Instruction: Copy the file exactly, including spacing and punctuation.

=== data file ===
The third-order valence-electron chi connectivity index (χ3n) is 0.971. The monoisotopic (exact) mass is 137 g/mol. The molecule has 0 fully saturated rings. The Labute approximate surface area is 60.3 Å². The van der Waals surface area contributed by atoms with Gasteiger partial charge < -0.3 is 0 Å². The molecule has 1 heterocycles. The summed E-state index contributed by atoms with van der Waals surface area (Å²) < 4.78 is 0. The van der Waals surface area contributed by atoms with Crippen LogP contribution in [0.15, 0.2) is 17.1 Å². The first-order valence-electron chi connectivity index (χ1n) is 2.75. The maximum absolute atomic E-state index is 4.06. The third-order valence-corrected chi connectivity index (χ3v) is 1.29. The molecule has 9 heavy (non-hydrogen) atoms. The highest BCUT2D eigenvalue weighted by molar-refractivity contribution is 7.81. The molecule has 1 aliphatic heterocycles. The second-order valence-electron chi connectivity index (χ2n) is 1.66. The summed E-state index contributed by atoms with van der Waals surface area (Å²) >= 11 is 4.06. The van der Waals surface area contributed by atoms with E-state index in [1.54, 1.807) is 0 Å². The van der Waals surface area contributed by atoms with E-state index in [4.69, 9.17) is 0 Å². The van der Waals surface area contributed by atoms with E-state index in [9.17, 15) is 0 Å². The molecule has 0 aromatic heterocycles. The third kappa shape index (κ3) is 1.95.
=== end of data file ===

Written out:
The third-order valence-electron chi connectivity index (χ3n) is 0.971. The monoisotopic (exact) mass is 137 g/mol. The molecule has 0 fully saturated rings. The Labute approximate surface area is 60.3 Å². The van der Waals surface area contributed by atoms with Gasteiger partial charge < -0.3 is 0 Å². The molecule has 1 heterocycles. The summed E-state index contributed by atoms with van der Waals surface area (Å²) < 4.78 is 0. The van der Waals surface area contributed by atoms with Crippen LogP contribution in [0.15, 0.2) is 17.1 Å². The first-order valence-electron chi connectivity index (χ1n) is 2.75. The maximum absolute atomic E-state index is 4.06. The third-order valence-corrected chi connectivity index (χ3v) is 1.29. The molecule has 9 heavy (non-hydrogen) atoms. The highest BCUT2D eigenvalue weighted by molar-refractivity contribution is 7.81. The molecule has 1 aliphatic heterocycles. The second-order valence-electron chi connectivity index (χ2n) is 1.66. The summed E-state index contributed by atoms with van der Waals surface area (Å²) >= 11 is 4.06. The van der Waals surface area contributed by atoms with E-state index in [1.54, 1.807) is 0 Å². The van der Waals surface area contributed by atoms with E-state index in [4.69, 9.17) is 0 Å². The van der Waals surface area contributed by atoms with E-state index in [9.17, 15) is 0 Å². The molecule has 0 aromatic heterocycles. The third kappa shape index (κ3) is 1.95.